So the question becomes whether having 1 minute versus 2.5 minutes of reliable data in a session makes much difference in the precision of your average "breath distention" measurement over that session. You can try to judge that based on your knowledge of the subject matter and by looking carefully at the data. For example, in cases with a full 2.5 minutes of reliable data, you could examine the variability of measurements among samples of different durations. If there isn't much evidence that cases with 1 minute of reliable recording are substantially less reliable than those with 2.5 minutes, then you should be OK with ignoring the differences among sessions with respect to reliable recording duration. In explaining your work to others, it may be easier to say "We took the average breath distention over the technically reliable portions of each recording session" rather than trying to justify a particular weighted analysis, particularly given the dangers in weighted analyses that are noted in the page linked above.

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You have what is known as a repeated measure or longitudinal study. Long experience has shown that sequential measurements on an individual almost always show some kind of correlation or other time-related effect. Therefore, the within-individual records cannot be considered independent.

Below is an outline of a longitudinal model, also known as a mixed-effects model, because it includes both fixed and random effects . All individuals who have at least two test periods can be included in the analysis, so unequal numbers of observations per individual or per treatment are not a problem. These models can be fit by the LME4 package in R (https://cran.r-project.org/web/packages/lme4/vignettes/lmer.pdf). A good reference (there are many) is Fitzmaurice, Laird, and Ware (2011)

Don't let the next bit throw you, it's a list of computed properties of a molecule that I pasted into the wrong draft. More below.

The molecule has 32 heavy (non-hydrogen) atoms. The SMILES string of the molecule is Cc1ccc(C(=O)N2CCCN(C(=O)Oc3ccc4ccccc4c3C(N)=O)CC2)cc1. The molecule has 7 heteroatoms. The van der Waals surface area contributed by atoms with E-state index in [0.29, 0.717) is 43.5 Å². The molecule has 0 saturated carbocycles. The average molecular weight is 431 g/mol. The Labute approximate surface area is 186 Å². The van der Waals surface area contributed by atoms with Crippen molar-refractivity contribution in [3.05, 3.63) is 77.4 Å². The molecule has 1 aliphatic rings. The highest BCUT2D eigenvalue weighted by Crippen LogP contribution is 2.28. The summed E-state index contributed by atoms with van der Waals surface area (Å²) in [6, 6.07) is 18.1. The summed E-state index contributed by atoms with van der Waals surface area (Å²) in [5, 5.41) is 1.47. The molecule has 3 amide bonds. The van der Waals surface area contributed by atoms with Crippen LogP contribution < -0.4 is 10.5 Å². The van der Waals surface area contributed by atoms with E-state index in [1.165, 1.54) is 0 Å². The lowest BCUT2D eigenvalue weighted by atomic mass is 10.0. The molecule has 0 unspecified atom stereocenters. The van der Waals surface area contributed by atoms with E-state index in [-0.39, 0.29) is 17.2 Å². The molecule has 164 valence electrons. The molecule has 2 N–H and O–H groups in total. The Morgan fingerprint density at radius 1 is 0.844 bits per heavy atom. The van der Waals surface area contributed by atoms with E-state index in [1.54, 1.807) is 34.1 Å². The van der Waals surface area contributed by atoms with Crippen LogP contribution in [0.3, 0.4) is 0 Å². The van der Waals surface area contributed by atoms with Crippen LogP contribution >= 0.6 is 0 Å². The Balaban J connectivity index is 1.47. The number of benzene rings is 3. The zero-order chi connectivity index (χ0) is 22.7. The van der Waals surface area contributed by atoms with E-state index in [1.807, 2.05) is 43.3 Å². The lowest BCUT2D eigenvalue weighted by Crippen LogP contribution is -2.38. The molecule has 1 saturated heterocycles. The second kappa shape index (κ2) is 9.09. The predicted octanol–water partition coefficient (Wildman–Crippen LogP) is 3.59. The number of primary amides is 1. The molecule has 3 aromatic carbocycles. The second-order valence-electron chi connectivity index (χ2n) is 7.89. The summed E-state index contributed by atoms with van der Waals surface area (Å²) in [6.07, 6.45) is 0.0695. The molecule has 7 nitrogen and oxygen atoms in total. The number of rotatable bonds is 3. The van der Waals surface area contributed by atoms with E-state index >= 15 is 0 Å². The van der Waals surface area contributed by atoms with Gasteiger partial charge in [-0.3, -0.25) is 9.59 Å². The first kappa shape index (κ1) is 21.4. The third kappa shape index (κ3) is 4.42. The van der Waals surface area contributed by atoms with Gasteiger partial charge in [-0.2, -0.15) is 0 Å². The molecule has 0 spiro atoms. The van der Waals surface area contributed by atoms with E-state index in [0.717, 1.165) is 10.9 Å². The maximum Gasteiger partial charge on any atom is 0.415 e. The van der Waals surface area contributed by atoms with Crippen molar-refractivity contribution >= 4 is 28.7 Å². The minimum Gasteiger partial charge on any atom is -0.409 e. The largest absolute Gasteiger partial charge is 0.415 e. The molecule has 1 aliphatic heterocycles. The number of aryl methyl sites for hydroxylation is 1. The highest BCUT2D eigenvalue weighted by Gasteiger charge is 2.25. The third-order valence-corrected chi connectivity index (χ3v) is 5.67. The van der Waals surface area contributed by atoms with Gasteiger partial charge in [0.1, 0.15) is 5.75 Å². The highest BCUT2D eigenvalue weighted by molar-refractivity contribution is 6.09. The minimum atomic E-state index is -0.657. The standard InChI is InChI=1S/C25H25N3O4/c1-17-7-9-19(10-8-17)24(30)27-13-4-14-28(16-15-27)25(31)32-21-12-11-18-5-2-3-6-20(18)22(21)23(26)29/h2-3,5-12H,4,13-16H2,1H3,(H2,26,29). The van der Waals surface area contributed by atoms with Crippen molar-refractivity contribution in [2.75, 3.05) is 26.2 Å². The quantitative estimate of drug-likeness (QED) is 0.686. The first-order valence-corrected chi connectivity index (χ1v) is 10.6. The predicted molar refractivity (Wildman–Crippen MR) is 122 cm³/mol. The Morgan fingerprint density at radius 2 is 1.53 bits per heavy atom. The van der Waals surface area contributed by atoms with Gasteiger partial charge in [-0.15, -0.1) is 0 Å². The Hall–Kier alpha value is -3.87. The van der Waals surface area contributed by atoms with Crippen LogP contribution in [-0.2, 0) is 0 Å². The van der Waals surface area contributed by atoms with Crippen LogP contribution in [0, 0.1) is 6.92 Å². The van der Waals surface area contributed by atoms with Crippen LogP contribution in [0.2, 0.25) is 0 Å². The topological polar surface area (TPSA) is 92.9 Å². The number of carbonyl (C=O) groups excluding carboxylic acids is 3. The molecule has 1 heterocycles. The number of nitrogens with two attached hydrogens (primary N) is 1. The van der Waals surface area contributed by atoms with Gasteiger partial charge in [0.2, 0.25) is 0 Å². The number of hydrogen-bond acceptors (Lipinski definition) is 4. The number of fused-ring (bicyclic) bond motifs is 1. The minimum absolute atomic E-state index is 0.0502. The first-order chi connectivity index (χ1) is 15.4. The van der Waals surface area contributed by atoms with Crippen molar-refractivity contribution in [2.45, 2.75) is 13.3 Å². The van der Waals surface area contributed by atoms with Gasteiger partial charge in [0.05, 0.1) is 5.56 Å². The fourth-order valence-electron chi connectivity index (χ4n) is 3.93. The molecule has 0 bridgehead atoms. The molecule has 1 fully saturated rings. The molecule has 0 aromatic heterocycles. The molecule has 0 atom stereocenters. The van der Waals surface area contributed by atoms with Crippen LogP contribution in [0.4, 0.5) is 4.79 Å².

Let $i$ index individuals and $j$ index test periods, indicated by $P_{ij}$ and $Z = 0,1$ is the treatment indicator. The observations are $y_{ij}$, and the model is for the expected value $\mu_{ij} = E(y_{ij})$. The simplest mixed effect regression model is:

$$ \mu_{ijk} = \mu + c\, Z + \beta P_{ij} + u_i + e_{ij} $$

Here $\mu$ is the grand mean; $c$ is the main effect of treatment; $\beta$ is linear effect of period; $u_i$ is a person-specific random effect, assumed to have a $N(0,\sigma_b ^2)$ distribution; $e_{ij}$ is the occasion-person random effect, assumed to have a $N(0,\sigma_e^2)$ distribution.

A more realistic model is one in which there is an interaction between treatment and period:

$$ \mu_{ijk} = \mu + c\, Z + \beta P_{ij} + \gamma P_{ij} Z + u_i + e_{ij} $$

A good start to the analysis is to plot the observations against period, connecting the points for each individual. This will reveal non-linearities in the period trends, unequal standard deviations in the two treatment groups, and randomly varying slopes. All of these phenomena can be tested for, and, if present, added to the final model.

Reference

Fitzmaurice, G. M., N. M. Laird, and J. H. Ware. 2011. Applied Longitudinal Analysis. 2nd ed. Hoboken, NJ: Wiley.